AUGUST 2009 UNEMPLOYMENT DATA

U.S. BUREAU OF LABOR STATISTICS | Originally posted by Drive for Decent Work | 09 Sep 2009 08:44 PM PDT

OFFICIAL UNEMPLOYMENT: 9.7% [Analysis]

A year earlier, the number of unemployed persons was 9.6 million, and the
jobless rate was 6.2 percent. [BLS]

White 8.9%
African American 15.1%
Hispanic 13.0%
Asian** 7.5%

Men 20 years and over 10.1%
Women 20 years and over 7.6%
Teen-agers (16-19 years) 25.5%
Black teens 34.7%
Officially unemployed 14.9 million

HIDDEN UNEMPLOYMENT

Working part-time because can’t find a full-time job:
9.1 million

People who want jobs but are not looking so are not counted in official
statistics (of which about 2.3 million** searched for work during the prior
12 months and were available for work during the reference week.)
5.6 million

Total: 29.6 million (18.5% of the labor force)

Source: http://www.bls.gov/news.release/pdf/empsit.pdf

*See Uncommon Sense #4 for an explanation of the unemployment measures.
**Not seasonally adjusted.

In addition, millions more were working full-time, year-round, yet earned
less than the official poverty level for a family of four. In 2007, the
latest year available, that number was 17.6 million, 16.2 percent of
full-time workers (estimated from Current Population Survey, Bur. of the
Census, 2008).

In June, 2009, the latest month available, the number of job openings was
only 2.6 million, according to the BLS, Job Openings andLabor Turnover
Estimates, August 12, 2009.+ Thus there are more than 11 job-wanters for
each available job.[Numbers are not comparable with previous months as
methods have been revised.]

Mass layoffs: “Employers initiated 2,994 mass layoff events in the second
quarter of 2009 that resulted in the separation of 534,881 workers from
their jobs for at least 31 days, according to preliminary figures released
by the U.S. Department of Labor’s Bureau of Labor Statistics. Both the
numbers of extended mass layoff events and associated separations were
record highs for a second quarter (with data availableback to 1995).

Analysis: “The slower rate of job loss is the result of further moderation
in the pace of job loss in the sectors that have been the biggest job
losers. Construction lost 65,000 jobs in August, down from 119,000 per
month between October and March. Most of this job loss is now coming from
the non-residential sector. This is not surprising since residential
construction has stabilized in the last couple of months, while a glut in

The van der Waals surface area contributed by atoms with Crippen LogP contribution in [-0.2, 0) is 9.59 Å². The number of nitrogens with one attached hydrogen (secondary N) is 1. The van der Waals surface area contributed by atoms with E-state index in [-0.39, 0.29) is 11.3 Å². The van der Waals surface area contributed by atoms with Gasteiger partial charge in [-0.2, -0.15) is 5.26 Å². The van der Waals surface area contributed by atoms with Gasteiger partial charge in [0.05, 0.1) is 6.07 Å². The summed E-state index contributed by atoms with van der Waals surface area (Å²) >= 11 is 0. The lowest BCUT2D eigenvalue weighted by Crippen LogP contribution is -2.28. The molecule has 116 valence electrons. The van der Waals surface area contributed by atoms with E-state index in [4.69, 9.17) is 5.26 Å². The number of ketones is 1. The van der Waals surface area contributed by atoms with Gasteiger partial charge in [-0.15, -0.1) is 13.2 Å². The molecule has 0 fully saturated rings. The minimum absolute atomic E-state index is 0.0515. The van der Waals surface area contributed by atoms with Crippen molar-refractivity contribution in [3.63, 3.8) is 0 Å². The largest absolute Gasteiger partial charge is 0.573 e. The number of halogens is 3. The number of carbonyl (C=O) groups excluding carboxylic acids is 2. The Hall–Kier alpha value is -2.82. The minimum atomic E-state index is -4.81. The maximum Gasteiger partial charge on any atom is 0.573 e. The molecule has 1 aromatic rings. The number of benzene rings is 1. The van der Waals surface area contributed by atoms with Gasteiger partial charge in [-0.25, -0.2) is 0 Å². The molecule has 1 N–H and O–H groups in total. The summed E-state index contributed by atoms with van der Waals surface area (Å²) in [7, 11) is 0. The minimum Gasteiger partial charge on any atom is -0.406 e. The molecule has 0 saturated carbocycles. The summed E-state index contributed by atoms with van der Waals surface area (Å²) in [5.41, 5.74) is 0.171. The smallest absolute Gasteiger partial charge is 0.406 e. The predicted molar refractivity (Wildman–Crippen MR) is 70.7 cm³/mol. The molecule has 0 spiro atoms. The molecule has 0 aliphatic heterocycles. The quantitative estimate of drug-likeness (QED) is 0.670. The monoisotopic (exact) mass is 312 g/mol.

the non-residential market is leading to a sharp contraction in this
sector. Stimulus-related jobs will be an offsetting factor….. This
report, like the prior three reports, shows a slowing pace of job loss. It
is important to recognize that this rate of job loss, especially when
adding in the upward revisions, would be considered disastrous at any other
time. The labor market is still deteriorating, albeit less rapidly.” Baker,
CEPR, 9/4/09

“The good news is that the American Recovery and Reinvestment Act (ARRA) is
providing a significant boost to the labor market. Over the last three
months, the labor market has shed an average of 318,000 jobs per month. By
comparison, in the first quarter of this year, the labor market shed an
average of nearly 700,000 jobs per month. The ARRA is likely saving or
creating between 200,000 and 250,000 jobs a month, for a total of around
1.2 million saved or created since its implementation. …To keep up with
population growth, the economy needs to add approximately 127,000 jobs
every month, which translates into 2.5 million jobs over the 20 months of
the recession. This means the labor market is currently 9.4 million jobs
below where it would need to be to maintain a pre-recession unemployment
rate. ” Jobs Picture, Shierholz, EPI, 9/4/09

“Focusing on the long-term unemployed is urgent because the challenges of
those out of work remain significant—more so than in any prior recession.
Once workers lose their job, it continues to be extremely difficult to get
back into the workforce. The typical worker is now spending 15.4 weeks
unemployed, which means that one-half of workers are finding a job in less
time, but one-half are taking longer—often much longer—to find a new job.”
CAP Boushey, 9/4/09Jobs for All at Living Wages Now!!

Find out more at:

www.DriveForDecentWork.org
www.NJFAC.org

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About rico49

Writer, progresive activist, open source software developer. Working to meet the needs of under- and un-employed people globally and in the United States.
This entry was posted in Capitalism in Crisis, Income Inequality, Jobs or Income Now. Bookmark the permalink.

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